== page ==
“Scotland rocks!” – a customer review of New Naturalist Volume 119: Scotland

Scotland jacket imageNew Naturalist Volume 119: Scotland

Peter Friend

Reviewer: S.W. Mott from the United Kingdom

One-word summary: “Readable”

“The latest volume in this series has been written by Peter Friend and is a review of the rocks and landscapes of Scotland. Collins make it clear that the book is about the rocks, earth history and landscapes of Scotland. The book does not set out to be a comprehensive, all-inclusive survey of Scotland’s natural history – an impossible task to achieve in a single volume. Indeed, for fuller accounts of Scotland’s flora and fauna, weather, environments and habitats, one must refer to earlier volumes in the series – such as Vol 76 The Hebrides, Vol 88 Loch Lomondside, Vol 101 Galloway and the Borders [ed: all unfortunately out of print] and the earlier, now out of date, volumes on Shetland and Orkney. New Naturalist Vol 119 provides a more than adequate overview of the landscapes that shape Scotland and its natural history.

For the geologist there are more detailed and scientific texts available, including the British Geological Survey (BGS) Regional Guides and material from the Geological Society and Scottish Museums. However, where this New Naturalist volume scores is in its organisation, presentation, and collation of material from a variety of sources in a fresh and compelling way. It has been thoroughly researched and meticulously brought together. Peter Friend uses the same format and scaffolding for this new volume as he used in his earlier New Naturalist, Vol 108 Southern England. He makes good use of modern computerised technology to provide effective diagrams, sections and maps to explain the geology and geomorphological processes. No diagram or text figure is too small to read; the aerial photos are carefully selected and add substantially to the understanding of the features described.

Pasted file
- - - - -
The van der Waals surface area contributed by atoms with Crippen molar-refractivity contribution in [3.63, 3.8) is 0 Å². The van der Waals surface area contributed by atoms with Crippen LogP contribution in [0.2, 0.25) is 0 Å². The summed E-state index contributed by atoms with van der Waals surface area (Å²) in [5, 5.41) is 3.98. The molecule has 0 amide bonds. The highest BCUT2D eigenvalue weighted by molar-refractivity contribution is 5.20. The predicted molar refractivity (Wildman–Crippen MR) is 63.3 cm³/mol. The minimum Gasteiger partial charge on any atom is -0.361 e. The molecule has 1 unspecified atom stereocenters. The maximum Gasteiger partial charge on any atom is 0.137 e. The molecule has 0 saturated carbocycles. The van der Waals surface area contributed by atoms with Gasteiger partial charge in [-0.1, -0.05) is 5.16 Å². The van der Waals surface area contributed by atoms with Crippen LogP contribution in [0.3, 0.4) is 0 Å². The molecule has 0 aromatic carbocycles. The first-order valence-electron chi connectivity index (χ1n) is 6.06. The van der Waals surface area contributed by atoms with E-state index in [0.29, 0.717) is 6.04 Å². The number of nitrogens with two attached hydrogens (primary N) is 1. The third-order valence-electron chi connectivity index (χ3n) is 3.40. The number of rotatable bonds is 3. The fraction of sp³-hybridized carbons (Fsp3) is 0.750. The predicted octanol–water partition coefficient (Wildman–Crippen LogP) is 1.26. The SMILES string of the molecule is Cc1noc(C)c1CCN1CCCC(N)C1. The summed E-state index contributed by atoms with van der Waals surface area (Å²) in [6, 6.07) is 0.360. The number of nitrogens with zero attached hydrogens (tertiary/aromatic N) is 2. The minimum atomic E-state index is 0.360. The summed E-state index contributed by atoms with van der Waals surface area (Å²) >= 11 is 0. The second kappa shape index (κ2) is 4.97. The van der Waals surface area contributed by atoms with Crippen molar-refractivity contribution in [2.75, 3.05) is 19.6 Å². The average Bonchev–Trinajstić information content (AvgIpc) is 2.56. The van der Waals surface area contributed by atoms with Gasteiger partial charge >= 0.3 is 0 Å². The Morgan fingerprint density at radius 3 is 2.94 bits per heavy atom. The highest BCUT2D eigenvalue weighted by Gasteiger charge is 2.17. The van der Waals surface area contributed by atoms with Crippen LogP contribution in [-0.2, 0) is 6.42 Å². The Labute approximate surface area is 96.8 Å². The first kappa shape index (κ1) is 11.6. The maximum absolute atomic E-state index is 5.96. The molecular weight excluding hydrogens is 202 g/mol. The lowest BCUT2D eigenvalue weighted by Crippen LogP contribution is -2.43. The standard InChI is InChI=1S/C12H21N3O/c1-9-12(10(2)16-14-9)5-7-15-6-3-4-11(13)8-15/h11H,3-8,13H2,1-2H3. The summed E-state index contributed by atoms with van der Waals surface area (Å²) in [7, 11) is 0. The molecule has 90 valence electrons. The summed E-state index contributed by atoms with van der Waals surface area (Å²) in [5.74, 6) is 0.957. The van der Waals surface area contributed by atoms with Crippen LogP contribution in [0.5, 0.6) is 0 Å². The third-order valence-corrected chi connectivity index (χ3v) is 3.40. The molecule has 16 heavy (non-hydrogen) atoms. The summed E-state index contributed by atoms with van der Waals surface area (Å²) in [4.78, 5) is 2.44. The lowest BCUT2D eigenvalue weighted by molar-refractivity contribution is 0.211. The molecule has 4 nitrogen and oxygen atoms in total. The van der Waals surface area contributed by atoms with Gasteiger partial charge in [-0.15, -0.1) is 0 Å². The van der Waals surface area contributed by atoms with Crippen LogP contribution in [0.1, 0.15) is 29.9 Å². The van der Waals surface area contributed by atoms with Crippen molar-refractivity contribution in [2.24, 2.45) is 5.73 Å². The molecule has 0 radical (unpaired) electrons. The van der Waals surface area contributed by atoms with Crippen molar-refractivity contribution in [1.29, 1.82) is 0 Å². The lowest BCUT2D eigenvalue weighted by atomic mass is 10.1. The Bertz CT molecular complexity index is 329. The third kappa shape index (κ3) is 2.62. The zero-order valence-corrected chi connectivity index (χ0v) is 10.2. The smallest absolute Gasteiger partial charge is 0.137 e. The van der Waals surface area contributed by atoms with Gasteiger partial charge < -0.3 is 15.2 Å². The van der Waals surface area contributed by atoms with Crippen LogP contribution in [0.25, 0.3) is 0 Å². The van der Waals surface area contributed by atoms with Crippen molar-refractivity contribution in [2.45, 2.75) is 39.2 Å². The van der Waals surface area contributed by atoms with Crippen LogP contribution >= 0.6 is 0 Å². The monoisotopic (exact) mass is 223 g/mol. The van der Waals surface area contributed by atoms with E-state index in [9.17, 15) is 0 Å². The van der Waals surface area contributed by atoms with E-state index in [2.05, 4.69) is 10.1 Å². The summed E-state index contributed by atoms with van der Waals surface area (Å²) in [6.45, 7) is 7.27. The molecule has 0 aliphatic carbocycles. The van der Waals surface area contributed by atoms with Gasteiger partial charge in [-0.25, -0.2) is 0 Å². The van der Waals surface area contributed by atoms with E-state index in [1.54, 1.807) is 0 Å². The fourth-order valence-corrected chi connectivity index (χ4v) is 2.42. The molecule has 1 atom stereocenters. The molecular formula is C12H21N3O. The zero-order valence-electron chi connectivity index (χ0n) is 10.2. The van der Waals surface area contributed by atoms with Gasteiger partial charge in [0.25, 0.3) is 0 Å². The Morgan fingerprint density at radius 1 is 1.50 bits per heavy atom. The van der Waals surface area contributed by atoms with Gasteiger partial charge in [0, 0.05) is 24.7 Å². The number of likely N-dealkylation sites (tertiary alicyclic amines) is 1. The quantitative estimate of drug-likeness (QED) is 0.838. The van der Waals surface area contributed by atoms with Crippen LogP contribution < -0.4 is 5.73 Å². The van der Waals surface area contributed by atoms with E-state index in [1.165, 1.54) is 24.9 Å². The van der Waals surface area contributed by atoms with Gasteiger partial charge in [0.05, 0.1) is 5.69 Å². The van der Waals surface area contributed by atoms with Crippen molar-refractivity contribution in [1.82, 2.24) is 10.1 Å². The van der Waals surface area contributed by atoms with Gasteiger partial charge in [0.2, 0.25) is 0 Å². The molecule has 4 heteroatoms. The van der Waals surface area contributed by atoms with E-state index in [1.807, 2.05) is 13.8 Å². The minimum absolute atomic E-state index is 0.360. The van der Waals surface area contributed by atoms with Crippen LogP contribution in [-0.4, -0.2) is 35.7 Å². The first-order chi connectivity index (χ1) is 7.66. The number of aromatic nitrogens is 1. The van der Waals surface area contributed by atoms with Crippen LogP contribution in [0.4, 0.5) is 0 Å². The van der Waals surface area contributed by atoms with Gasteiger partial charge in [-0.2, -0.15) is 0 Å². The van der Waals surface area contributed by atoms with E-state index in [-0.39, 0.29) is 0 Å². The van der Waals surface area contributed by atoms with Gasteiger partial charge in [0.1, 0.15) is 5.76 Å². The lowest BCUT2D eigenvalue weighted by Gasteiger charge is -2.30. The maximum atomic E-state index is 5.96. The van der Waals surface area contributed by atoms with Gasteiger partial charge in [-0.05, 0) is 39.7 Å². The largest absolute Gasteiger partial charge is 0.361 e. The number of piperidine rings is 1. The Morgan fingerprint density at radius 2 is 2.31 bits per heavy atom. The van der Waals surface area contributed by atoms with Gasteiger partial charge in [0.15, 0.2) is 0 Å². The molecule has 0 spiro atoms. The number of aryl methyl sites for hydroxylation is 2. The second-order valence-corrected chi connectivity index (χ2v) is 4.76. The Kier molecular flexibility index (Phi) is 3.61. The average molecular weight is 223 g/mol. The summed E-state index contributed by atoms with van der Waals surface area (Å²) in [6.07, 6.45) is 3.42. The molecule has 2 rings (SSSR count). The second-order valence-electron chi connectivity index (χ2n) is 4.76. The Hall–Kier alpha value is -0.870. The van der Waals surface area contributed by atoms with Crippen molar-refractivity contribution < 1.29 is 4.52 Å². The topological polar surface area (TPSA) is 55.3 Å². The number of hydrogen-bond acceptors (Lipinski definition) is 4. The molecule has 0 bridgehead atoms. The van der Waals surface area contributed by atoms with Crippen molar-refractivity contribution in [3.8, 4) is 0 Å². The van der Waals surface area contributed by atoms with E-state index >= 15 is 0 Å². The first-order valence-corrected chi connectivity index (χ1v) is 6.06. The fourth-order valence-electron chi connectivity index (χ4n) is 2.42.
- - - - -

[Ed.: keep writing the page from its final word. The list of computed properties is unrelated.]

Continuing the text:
The first five chapters are about geological processes and landform development. Chapters 2 and 3 borrow heavily from Vol 108 Southern England. And why not? Processes don’t change north of the border, and Peter Friend applies them to the Scottish setting. The remainder of the book divides Scotland into regions and each chapter follows the same pattern with the sub-headings ‘Stories from the Bedrock’ and ‘Making the Landscape’. This chapter structure works well and is consistently applied, making the book stand out among others by presenting the current state of knowledge and understanding in a logical, approachable and co-ordinated way. The photographs are excellent throughout, add greatly to understanding and their reproduction seems accurate and sharp.

Some assumptions are made – such as of the reader’s familiarity with earth science terminology, although much is explained in the text and the diagrams help enormously. However, I do wonder if a small glossary of earth science terms could have been provided. I also found Dr Friend’s use of the geological stratigraphic term “tertiary ” in its volcanic province context both inconsistent and slightly dated: the Tertiary Volcanic Province is now known as the Palaeogene Volcanic District. Confusingly for the non-geologist reader, Dr Friend refers in “Further Reading” to the BGS Regional Guide “Palaeogene Volcanic Districts of Scotland” by Henry Emeleus; yet in the text, he more often refers to these districts as “Tertiary”. Anyone unaware that these terms are almost synonymous and that Palaeogene is the preferred term, will be at a loss. Indeed, in the Foreword to the BGS Regional Guide, published in 2005, it states “The term ‘tertiary’ is no longer approved”.

As a geologist wanting an overview and a compilation of both geological and geomorphological material, I shall be using this New Naturalist whenever I need to obtain a wider view of Scotland’s complicated earth history or an idea of the surface landscape features of a particular region within the country.

Dr Friend has provided us with a sound piece of writing, imaginatively produced and thoughfully presented. Vol 119 Scotland is a worthy addition to the this long running series.”

Available now from NHBS

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Magnificent Marches – a customer reviews the latest volume in the New Naturalist series

New Naturalist 118: Marches jacket imageNew Naturalist 118: Marches by Andrew Allott


Reviewer: S. W. Mott from the United Kingdom

“Outstanding”

“In the early 1980s, I lived and worked in Gloucester and undertook numerous outings to the Welsh Marches to walk and watch wildlife. So Andrew Allott’s book “Marches” has been eagerly awaited. It is a superb, masterly addition to the New Naturalists series.

Here we have a comprehensive account of the region, which is meticulously researched and thoughtfully detailed. The text includes examples to illustrate the wider context and the themes of the chapters. Mr Allott makes very good use of local sources and resources for much of these, such as the charming reference to the work done by a local primary school (p.75) and other local people, communities and wildlife groups. This is absolutely the right approach as it embeds the book in the region it describes.